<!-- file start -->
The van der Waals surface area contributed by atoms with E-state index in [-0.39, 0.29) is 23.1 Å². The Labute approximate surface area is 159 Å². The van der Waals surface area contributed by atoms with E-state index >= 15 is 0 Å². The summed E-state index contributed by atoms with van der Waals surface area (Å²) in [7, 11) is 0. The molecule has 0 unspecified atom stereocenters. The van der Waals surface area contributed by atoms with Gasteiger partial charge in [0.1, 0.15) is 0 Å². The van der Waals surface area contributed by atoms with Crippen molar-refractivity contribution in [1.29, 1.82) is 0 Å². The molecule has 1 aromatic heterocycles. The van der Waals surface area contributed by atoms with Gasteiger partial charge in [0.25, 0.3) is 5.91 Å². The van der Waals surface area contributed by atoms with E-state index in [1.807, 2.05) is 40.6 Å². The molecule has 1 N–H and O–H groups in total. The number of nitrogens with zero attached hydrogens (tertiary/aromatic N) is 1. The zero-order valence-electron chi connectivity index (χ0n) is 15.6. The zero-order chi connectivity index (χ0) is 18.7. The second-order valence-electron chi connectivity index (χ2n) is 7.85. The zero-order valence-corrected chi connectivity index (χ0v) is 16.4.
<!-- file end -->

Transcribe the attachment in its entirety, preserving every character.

The van der Waals surface area contributed by atoms with E-state index in [-0.39, 0.29) is 23.1 Å². The Labute approximate surface area is 159 Å². The van der Waals surface area contributed by atoms with E-state index >= 15 is 0 Å². The summed E-state index contributed by atoms with van der Waals surface area (Å²) in [7, 11) is 0. The molecule has 0 unspecified atom stereocenters. The van der Waals surface area contributed by atoms with Gasteiger partial charge in [0.1, 0.15) is 0 Å². The van der Waals surface area contributed by atoms with Crippen molar-refractivity contribution in [1.29, 1.82) is 0 Å². The molecule has 1 aromatic heterocycles. The van der Waals surface area contributed by atoms with Gasteiger partial charge in [0.25, 0.3) is 5.91 Å². The van der Waals surface area contributed by atoms with E-state index in [1.807, 2.05) is 40.6 Å². The molecule has 1 N–H and O–H groups in total. The number of nitrogens with zero attached hydrogens (tertiary/aromatic N) is 1. The zero-order valence-electron chi connectivity index (χ0n) is 15.6. The zero-order chi connectivity index (χ0) is 18.7. The second-order valence-electron chi connectivity index (χ2n) is 7.85. The zero-order valence-corrected chi connectivity index (χ0v) is 16.4.